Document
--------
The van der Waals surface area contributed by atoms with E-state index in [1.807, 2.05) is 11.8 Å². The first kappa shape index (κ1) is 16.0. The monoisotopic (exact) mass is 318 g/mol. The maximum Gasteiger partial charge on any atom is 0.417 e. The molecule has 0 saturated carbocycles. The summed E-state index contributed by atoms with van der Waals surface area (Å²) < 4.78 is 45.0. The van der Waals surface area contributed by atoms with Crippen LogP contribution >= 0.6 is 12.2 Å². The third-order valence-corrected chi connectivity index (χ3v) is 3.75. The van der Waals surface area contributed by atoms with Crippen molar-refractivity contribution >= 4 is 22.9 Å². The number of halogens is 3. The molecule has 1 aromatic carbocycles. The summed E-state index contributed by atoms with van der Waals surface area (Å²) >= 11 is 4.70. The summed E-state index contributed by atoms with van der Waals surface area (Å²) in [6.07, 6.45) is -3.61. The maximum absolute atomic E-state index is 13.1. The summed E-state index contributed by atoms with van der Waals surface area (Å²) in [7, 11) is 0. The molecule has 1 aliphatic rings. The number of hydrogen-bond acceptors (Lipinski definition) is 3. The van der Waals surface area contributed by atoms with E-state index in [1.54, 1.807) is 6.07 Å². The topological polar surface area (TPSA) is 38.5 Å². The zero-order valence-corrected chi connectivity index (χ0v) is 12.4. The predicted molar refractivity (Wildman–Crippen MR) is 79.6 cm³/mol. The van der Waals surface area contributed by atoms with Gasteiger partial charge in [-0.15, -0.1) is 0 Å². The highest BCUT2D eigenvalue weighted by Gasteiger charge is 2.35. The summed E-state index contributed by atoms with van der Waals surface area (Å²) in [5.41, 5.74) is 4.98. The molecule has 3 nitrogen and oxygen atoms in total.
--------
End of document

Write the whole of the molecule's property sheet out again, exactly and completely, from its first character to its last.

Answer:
The van der Waals surface area contributed by atoms with E-state index in [1.807, 2.05) is 11.8 Å². The first kappa shape index (κ1) is 16.0. The monoisotopic (exact) mass is 318 g/mol. The maximum Gasteiger partial charge on any atom is 0.417 e. The molecule has 0 saturated carbocycles. The summed E-state index contributed by atoms with van der Waals surface area (Å²) < 4.78 is 45.0. The van der Waals surface area contributed by atoms with Crippen LogP contribution >= 0.6 is 12.2 Å². The third-order valence-corrected chi connectivity index (χ3v) is 3.75. The van der Waals surface area contributed by atoms with Crippen molar-refractivity contribution >= 4 is 22.9 Å². The number of halogens is 3. The molecule has 1 aromatic carbocycles. The summed E-state index contributed by atoms with van der Waals surface area (Å²) >= 11 is 4.70. The summed E-state index contributed by atoms with van der Waals surface area (Å²) in [6.07, 6.45) is -3.61. The maximum absolute atomic E-state index is 13.1. The summed E-state index contributed by atoms with van der Waals surface area (Å²) in [7, 11) is 0. The molecule has 1 aliphatic rings. The number of hydrogen-bond acceptors (Lipinski definition) is 3. The van der Waals surface area contributed by atoms with E-state index in [1.54, 1.807) is 6.07 Å². The topological polar surface area (TPSA) is 38.5 Å². The zero-order valence-corrected chi connectivity index (χ0v) is 12.4. The predicted molar refractivity (Wildman–Crippen MR) is 79.6 cm³/mol. The van der Waals surface area contributed by atoms with Gasteiger partial charge in [-0.15, -0.1) is 0 Å². The highest BCUT2D eigenvalue weighted by Gasteiger charge is 2.35. The summed E-state index contributed by atoms with van der Waals surface area (Å²) in [5.41, 5.74) is 4.98. The molecule has 3 nitrogen and oxygen atoms in total.